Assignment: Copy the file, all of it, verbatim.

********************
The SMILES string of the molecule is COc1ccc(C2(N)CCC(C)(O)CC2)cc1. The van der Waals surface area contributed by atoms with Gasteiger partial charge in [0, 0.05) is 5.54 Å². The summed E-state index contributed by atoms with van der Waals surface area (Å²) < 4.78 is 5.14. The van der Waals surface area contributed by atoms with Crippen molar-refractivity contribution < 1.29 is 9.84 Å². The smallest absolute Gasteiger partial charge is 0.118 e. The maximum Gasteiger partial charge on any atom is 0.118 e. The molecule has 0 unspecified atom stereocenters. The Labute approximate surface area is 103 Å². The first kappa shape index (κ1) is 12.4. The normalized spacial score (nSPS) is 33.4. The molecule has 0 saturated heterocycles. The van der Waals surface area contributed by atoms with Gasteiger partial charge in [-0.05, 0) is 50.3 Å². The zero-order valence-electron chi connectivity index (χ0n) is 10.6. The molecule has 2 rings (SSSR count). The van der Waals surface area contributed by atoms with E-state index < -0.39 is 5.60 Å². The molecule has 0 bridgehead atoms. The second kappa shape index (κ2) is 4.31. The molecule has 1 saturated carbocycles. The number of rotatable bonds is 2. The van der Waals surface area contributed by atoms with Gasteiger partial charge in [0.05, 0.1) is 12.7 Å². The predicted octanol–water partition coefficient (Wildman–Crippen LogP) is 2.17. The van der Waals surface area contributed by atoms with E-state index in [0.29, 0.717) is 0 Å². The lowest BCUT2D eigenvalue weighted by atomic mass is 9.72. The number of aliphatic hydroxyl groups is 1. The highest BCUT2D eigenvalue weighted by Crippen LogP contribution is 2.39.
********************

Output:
The SMILES string of the molecule is COc1ccc(C2(N)CCC(C)(O)CC2)cc1. The van der Waals surface area contributed by atoms with Gasteiger partial charge in [0, 0.05) is 5.54 Å². The summed E-state index contributed by atoms with van der Waals surface area (Å²) < 4.78 is 5.14. The van der Waals surface area contributed by atoms with Crippen molar-refractivity contribution < 1.29 is 9.84 Å². The smallest absolute Gasteiger partial charge is 0.118 e. The maximum Gasteiger partial charge on any atom is 0.118 e. The molecule has 0 unspecified atom stereocenters. The Labute approximate surface area is 103 Å². The first kappa shape index (κ1) is 12.4. The normalized spacial score (nSPS) is 33.4. The molecule has 0 saturated heterocycles. The van der Waals surface area contributed by atoms with Gasteiger partial charge in [-0.05, 0) is 50.3 Å². The zero-order valence-electron chi connectivity index (χ0n) is 10.6. The molecule has 2 rings (SSSR count). The van der Waals surface area contributed by atoms with E-state index < -0.39 is 5.60 Å². The molecule has 0 bridgehead atoms. The second kappa shape index (κ2) is 4.31. The molecule has 1 saturated carbocycles. The number of rotatable bonds is 2. The van der Waals surface area contributed by atoms with Gasteiger partial charge in [0.05, 0.1) is 12.7 Å². The predicted octanol–water partition coefficient (Wildman–Crippen LogP) is 2.17. The van der Waals surface area contributed by atoms with E-state index in [0.29, 0.717) is 0 Å². The lowest BCUT2D eigenvalue weighted by atomic mass is 9.72. The number of aliphatic hydroxyl groups is 1. The highest BCUT2D eigenvalue weighted by Crippen LogP contribution is 2.39.